I’m a really ill-disciplined, untidy person. I can’t put stuff away. However one of the consequences of Real Life & Being a Grown Up often means that you share your living space with another Grown Up. If you want that sharing to be reasonably harmonious you have to do your best not to Wind Up the other Grown Up.
Mrs T is unlike me in this respect, - the tidiness thing I mean. She likes stuff to be put away. She is, however, a very tolerant woman but it is important not to abuse that tolerance (after all, it might be needed at a later date).
Having a large collection of wargames figures feeds the undisciplined, untidy part of me. It is so tempting just to get it all out and leave it lying around to put way later. Or just put it all in one big box, because, like I’m going to remember what I was going to do with it all aren’t I?
So, running against all my instincts I have to make sure that as armies are painted the storage runs in parallel with it. If I let the painting run away from the storage it’ll never be done. I therefore have to put it into my routine of army production. This means obtaining the storage before I start the painting.
My storage systems have refined over the years, but I found that when we moved into Trebian Towers, the family’s country estate, that standardisation was key.
First off I decided to standardise on file boxes, and built bespoke shelving in the garage to take the boxes. I discovered at this point that file boxes are not actually standard size. But no worries, the shelving takes several sizes comfortably.
When I started out I was wargaming in 25mm metal, then branched out into 20mm plastic. Because of the nature of what I was doing figures weren’t really in fixed units. This was compounded by my first 15mm armies which were for AK47 Republic as those are likewise really malleable. However, 15mm figures introduced me to the slimline box file and I’ve never really looked back.
The key breakthrough was discovering strip wood of a certain size in my local hardware shop to use as dividers. The problem I had was how to stop figures sliding about in the box, getting damaged and also getting the units all mixed up. One solution was to use magnabase (and Tim at Megablitz and More does this) but I didn’t want the extra height on the figures and the expense. The strip wood doesn’t reach to the top of the box, but it doesn’t need to, - it just has to be tall enough to stop the figures getting out of their section. In practice I don’t put the dividers in right away, - I start by putting the based figures in the boxes in units, and move them about until I work out the optimum layout.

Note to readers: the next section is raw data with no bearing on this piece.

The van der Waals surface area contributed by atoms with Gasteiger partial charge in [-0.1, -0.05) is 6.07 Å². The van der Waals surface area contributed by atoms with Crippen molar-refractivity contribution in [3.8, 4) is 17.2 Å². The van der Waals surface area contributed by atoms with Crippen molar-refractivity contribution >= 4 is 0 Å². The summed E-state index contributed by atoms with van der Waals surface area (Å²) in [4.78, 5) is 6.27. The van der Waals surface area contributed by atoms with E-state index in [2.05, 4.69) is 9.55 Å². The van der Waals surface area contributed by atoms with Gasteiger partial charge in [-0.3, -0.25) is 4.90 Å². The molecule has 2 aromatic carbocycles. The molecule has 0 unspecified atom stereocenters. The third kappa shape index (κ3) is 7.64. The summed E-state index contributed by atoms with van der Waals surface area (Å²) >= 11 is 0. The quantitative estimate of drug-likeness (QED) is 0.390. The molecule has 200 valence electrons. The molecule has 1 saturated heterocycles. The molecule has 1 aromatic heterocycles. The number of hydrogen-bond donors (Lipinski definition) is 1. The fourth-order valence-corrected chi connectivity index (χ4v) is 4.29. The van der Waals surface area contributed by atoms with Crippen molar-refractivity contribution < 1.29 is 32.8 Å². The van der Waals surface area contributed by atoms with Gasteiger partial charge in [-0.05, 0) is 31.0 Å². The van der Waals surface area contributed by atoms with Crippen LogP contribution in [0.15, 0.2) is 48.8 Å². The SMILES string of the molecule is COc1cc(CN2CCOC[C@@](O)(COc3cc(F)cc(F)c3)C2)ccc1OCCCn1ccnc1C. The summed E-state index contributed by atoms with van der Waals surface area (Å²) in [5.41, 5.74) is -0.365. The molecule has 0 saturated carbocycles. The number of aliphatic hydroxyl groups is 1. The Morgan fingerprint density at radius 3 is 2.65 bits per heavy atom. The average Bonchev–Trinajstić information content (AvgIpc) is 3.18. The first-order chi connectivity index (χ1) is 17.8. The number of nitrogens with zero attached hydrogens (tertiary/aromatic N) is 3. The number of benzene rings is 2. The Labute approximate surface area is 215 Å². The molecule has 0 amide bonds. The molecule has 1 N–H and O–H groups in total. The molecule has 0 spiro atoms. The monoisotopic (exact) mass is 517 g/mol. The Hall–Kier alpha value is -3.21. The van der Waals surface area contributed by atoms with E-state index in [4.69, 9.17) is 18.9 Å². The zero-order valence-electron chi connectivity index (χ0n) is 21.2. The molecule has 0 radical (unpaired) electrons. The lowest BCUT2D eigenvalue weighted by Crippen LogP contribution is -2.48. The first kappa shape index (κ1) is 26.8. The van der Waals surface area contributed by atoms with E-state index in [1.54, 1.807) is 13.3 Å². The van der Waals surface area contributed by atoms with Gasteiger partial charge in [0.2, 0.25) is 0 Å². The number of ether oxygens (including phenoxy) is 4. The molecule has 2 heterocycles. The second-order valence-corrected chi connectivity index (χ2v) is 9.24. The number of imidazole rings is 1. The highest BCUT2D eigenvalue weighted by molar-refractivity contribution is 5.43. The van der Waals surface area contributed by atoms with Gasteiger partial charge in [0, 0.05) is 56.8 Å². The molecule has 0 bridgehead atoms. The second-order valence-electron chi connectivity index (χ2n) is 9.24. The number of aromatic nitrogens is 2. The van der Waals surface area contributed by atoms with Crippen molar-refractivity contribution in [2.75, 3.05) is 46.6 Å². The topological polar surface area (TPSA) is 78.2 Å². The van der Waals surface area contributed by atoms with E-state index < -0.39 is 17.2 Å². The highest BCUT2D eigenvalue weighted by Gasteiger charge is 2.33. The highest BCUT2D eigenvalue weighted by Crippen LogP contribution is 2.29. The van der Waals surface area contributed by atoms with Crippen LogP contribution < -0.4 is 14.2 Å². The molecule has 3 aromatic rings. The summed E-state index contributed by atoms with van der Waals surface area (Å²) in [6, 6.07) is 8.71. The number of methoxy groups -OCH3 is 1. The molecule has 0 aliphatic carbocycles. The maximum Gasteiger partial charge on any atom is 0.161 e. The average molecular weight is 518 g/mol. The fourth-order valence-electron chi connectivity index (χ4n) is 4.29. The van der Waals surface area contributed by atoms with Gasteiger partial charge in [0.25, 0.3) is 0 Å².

By dividing up the boxes as I do the figures can’t get out of their little sections and unless you really thrown the box around or drop it upside down they generally stay in their places and don’t get damaged from bumping into each other.
I colour code the backs of my figures discretely and then put in box liners with that colour and the unit flag, if any, on them. This enables any one helping to tidy up to make a decent fist of getting the right stuff in the right boxes.
The Spanish Civil War has so far generated four boxes, and I spent some of Sunday cutting up the strip wood in the garage to divide up the boxes and gluing it in place with PVA. This works really well as I discovered when I tried to take the dividers out having realised I could do the configuration in the Legion box to accommodate an extra tabor of Moroccans. I’ve tried to colour code the boxes. So far the red boxes are for the Republicans, and the Black boxes for the Fascists. Eventually they’ll have labels on the top, end & side.
|The first, full, Republican box.|
All of which brings us back to Larry. Because I'm going to need another box, but I've only got enough figures to fill half of it.
So I'm going to have to buy more figures.